Rydberg's formula is given as $\frac { 1 }{ \lambda } =R\left( \frac { 1 }{ { { n }_{ 1 }^{ 2 } } } -\frac { 1 }{ { { n }_{ 2 }^{ 2 } } } \right) $ where ${ n }_{ 2 }$ and ${ n }_{ 1 }$ are the principal quantum numbers of the orbitals of the electrons before and after its transition respectively. It is well known that the different orbitals in the same shell have different energies. Also, when an electron is brought down from a higher energy state to a lower energy state, it releases energy in the form of photons of suitable frequency which can be found by using the formula above. But, Rydberg's formula only works if the electron is transitioning between two different shells, and returns a value of 0 if used for different orbitals in the same shell which doesn't sound right. How can this be possible? Or is the energy difference between two orbitals of the same shell not enough to radiate a photon of tangible energy difference?

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    $\begingroup$ When using the formula as written the assumption is made that there is no splitting of energy levels and for a given $n$ there is only one energy associated with it. $\endgroup$ – Farcher Feb 23 '16 at 10:09
  • $\begingroup$ The Rydberg formula doesn't "know" anything about orbitals. It's basically a fit to the observed spectra of hydrogen-like atoms, without using any model for the microscopic structure that causes these series of spectral lines. If you want to talk about the atomic structure, it would probably be better to use modern terminology derived from quantum mechanics. $\endgroup$ – CuriousOne Feb 23 '16 at 10:10
  • $\begingroup$ Bohr's atomic model for hydrogen was a great success because it explains why the Rydberg formula to works for hydrogen. Something more is needed to explain more complicated atoms. $\endgroup$ – Peter Diehr Feb 23 '16 at 11:25
  • $\begingroup$ I don't feel that any of the above comments actually address the question. $\endgroup$ – lemon Feb 23 '16 at 11:27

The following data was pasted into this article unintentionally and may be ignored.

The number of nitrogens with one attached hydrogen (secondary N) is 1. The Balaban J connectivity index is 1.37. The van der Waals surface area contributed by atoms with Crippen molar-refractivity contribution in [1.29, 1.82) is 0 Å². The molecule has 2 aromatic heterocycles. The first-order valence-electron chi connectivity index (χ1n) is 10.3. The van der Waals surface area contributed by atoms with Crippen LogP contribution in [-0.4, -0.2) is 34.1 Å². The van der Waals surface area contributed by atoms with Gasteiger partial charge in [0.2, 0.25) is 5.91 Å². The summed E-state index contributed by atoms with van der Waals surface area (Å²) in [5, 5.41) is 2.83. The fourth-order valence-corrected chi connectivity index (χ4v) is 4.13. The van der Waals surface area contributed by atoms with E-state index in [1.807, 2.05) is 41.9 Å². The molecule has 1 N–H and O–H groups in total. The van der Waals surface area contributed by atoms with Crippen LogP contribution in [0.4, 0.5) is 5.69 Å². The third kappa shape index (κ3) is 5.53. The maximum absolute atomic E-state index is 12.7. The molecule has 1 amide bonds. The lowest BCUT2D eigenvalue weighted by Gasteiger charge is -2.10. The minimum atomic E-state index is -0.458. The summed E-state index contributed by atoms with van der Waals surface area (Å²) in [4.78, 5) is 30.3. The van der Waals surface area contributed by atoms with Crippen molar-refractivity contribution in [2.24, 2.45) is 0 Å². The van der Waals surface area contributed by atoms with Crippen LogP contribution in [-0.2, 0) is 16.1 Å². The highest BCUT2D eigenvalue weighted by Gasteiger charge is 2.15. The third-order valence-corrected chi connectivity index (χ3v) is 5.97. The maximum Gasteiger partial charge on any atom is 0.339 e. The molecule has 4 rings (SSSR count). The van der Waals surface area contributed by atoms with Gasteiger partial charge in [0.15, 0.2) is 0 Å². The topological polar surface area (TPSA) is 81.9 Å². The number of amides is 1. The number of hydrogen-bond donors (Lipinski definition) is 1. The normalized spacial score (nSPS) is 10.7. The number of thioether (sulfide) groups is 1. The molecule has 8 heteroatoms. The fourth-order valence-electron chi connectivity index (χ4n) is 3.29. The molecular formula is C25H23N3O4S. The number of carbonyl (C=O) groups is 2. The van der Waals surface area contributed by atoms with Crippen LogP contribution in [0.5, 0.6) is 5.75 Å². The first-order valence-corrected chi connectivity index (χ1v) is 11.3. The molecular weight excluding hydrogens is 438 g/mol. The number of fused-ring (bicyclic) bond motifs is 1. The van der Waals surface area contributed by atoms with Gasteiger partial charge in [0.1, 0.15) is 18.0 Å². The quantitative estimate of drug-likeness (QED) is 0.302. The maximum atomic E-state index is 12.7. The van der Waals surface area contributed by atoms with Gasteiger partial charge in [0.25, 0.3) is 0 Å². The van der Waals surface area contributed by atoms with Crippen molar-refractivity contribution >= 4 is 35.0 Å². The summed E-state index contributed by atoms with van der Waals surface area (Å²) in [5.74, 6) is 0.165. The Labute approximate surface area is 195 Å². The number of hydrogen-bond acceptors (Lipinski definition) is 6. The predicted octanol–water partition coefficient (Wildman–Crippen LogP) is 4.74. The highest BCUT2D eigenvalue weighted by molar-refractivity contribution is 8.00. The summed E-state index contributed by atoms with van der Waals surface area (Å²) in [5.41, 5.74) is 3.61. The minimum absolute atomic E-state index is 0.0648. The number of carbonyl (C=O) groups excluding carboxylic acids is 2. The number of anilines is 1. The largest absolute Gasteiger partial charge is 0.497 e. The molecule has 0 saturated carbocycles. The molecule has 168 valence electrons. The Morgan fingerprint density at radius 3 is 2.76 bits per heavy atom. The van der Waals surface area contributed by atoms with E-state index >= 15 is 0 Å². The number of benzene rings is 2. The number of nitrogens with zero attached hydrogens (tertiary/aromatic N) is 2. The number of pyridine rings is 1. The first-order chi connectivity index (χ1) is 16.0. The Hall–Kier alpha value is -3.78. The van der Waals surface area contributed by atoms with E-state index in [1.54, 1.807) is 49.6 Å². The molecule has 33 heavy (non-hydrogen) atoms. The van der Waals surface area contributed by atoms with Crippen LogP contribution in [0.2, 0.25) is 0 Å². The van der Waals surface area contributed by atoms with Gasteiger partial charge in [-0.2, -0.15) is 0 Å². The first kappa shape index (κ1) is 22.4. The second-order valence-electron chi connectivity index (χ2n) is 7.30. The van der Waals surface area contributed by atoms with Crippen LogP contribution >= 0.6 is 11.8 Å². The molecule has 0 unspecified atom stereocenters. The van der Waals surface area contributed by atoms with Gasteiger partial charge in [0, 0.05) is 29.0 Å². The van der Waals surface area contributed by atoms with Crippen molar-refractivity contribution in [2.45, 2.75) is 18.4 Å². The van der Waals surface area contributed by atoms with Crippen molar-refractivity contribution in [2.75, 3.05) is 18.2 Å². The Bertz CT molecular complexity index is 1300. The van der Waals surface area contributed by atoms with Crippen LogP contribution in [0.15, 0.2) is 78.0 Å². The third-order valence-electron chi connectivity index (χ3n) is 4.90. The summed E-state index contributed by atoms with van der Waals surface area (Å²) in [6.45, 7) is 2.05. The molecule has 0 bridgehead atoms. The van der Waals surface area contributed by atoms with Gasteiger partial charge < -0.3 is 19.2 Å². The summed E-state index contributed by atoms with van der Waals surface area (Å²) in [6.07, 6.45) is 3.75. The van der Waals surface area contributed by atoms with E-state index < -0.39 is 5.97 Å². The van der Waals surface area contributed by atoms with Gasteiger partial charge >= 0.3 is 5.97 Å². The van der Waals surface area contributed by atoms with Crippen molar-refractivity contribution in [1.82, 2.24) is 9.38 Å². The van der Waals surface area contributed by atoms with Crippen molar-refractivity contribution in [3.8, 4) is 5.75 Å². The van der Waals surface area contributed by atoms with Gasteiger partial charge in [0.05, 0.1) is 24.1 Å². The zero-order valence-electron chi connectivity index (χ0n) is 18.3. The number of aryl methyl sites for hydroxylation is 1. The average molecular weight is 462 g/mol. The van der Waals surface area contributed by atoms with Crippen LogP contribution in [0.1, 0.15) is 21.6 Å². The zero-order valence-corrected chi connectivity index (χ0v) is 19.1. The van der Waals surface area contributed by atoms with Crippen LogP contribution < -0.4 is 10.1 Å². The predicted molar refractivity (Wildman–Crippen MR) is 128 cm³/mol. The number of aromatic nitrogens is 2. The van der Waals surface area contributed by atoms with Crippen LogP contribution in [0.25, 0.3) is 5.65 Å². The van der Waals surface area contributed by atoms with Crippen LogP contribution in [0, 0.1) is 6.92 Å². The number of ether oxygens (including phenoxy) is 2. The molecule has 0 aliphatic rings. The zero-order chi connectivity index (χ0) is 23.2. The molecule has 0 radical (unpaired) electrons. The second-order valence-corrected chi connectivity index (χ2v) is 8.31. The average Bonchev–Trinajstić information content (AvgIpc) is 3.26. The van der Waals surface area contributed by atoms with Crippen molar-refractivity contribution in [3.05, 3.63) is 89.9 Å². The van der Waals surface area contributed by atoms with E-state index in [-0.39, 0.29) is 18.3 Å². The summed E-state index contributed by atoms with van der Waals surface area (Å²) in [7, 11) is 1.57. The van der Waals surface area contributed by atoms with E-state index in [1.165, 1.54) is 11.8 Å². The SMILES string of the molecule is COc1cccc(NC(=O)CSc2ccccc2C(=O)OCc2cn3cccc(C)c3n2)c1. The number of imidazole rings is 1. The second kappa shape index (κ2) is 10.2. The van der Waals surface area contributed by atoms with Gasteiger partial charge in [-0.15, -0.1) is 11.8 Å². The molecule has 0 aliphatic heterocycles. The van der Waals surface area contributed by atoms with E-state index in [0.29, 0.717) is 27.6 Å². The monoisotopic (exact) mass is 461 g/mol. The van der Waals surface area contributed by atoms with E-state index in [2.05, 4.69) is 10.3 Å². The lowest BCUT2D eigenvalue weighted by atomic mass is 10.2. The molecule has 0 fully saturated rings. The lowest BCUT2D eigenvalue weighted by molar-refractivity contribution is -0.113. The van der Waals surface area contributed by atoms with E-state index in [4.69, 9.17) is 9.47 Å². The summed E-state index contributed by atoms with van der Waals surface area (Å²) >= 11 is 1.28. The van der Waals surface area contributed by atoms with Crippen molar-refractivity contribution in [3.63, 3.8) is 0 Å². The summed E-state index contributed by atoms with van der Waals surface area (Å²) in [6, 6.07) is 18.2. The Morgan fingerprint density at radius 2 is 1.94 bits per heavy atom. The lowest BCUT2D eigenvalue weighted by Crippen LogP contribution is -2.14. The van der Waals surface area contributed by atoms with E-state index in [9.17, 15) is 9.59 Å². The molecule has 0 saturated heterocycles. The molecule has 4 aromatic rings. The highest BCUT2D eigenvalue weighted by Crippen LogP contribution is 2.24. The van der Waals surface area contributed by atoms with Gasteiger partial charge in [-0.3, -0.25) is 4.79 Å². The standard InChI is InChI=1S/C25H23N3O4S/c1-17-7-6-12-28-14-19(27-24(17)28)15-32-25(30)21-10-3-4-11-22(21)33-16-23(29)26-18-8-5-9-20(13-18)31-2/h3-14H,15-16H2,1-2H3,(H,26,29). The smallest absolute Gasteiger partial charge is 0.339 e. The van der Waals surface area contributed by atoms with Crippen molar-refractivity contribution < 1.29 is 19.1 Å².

The Rydberg formula only works for hydrogenic atoms, and in hydrogenic atoms all the orbitals with the same principal quantum number have (approximately) the same energy. The $2s$ and $2p$ have the same energy as do the $3s$, $3p$ and $3d$, and so on.

The Rydberg formula only works where the potential energy of the electron varies as $r^{-1}$. If we have more than one electron present then the electrons repel each other and they screen each other from the nucleus. As a result the potential is strictly speaking no longer even central, though to a good approximation we can treat the electron potential as central but no longer varying as $r^{-1}$ (more on this here if you're interested).

In hydrogenic atoms the different angular momentum states are only approximately of equal energy because relativistic effects cause a splitting. For example in hydrogen the $2s$ is slightly higher in energy than the $2p$, and this is known as the Lamb shift. However this is a tiny effect.


Rydberg's formula can be derived from scattering theory between an electron and a proton (using the known asymptotic behavior of the regular and irregular Coulomb functions. Using similar arguments, you can describe the scattering between an electron and an singly charged ion, e.g. He$^+$. As stated by John Rennie, the potential is not strictly a Coulomb potential anymore due to the other electron(s), but the idea is that this only matters at short distances between the electron and ion core. By matching the asymptotic solutions of the hydrogen atom to the short range solutions of the more-electron problem (which consists of superpositions of regular and irregular Coulomb functions), you effectively get a collisional phase shift. When proceeding and trying to derive the Rydberg formula, you'll see that the expression changes slightly:


Here I slightly rewrite the Rydberg formula so that $\tilde{\nu}$ is the spectral position (energy) of the Rydberg state with principal quantum number $n$ and orbital angular momentum $\ell$. As you can see, the principle quantum number $n$ is replaced by $n-\mu_\ell$, the effective quantum number, where $\mu_\ell$ is the quantum defect which can be related to the collision phase shift. The magnitude of the quantum defect depends on the orbital angular momentum of the Rydberg electron. For small $\ell$, the electron "sees" a lot of the short-range potential and $\mu_\ell$ is relatively large, while for $\ell \gt 3$ the electron does not penetrate the core anymore and $\mu_\ell\approx 0$. Each value of $\ell$ defines a channel. The nice thing is that $\mu_\ell$ is a very smooth and almost constant function in the energy of the electron, even when the system is ionized.

Another thing that should be changed in the Rydberg formula is the Rydberg constant $\mathcal{R}_\infty$, as the Rydberg constant assumes an infinite mass of the nucleus, therefore you need to use the mass-corrected Rydberg constant for the system with mass $M$ this is defined as

$$\mathcal{R}_M = \mathcal{R}_\infty \frac{M-m_\text{e}}{M} $$

where $m_\text{e}$ is the electron mass.

Things can get complicated as different Rydberg channels may interact, resulting in shifts of the energy levels. These effects can be accounted for using multichannel quantum-defect theory (MQDT), that basically expands the single channel collision problem to more channels.

Even for simple molecules such as H$_2$ and ammonia, people have successfully applied this approach. See Ross, AIP Conf. Proc. 225, 73 (1991) for a nice introduction.


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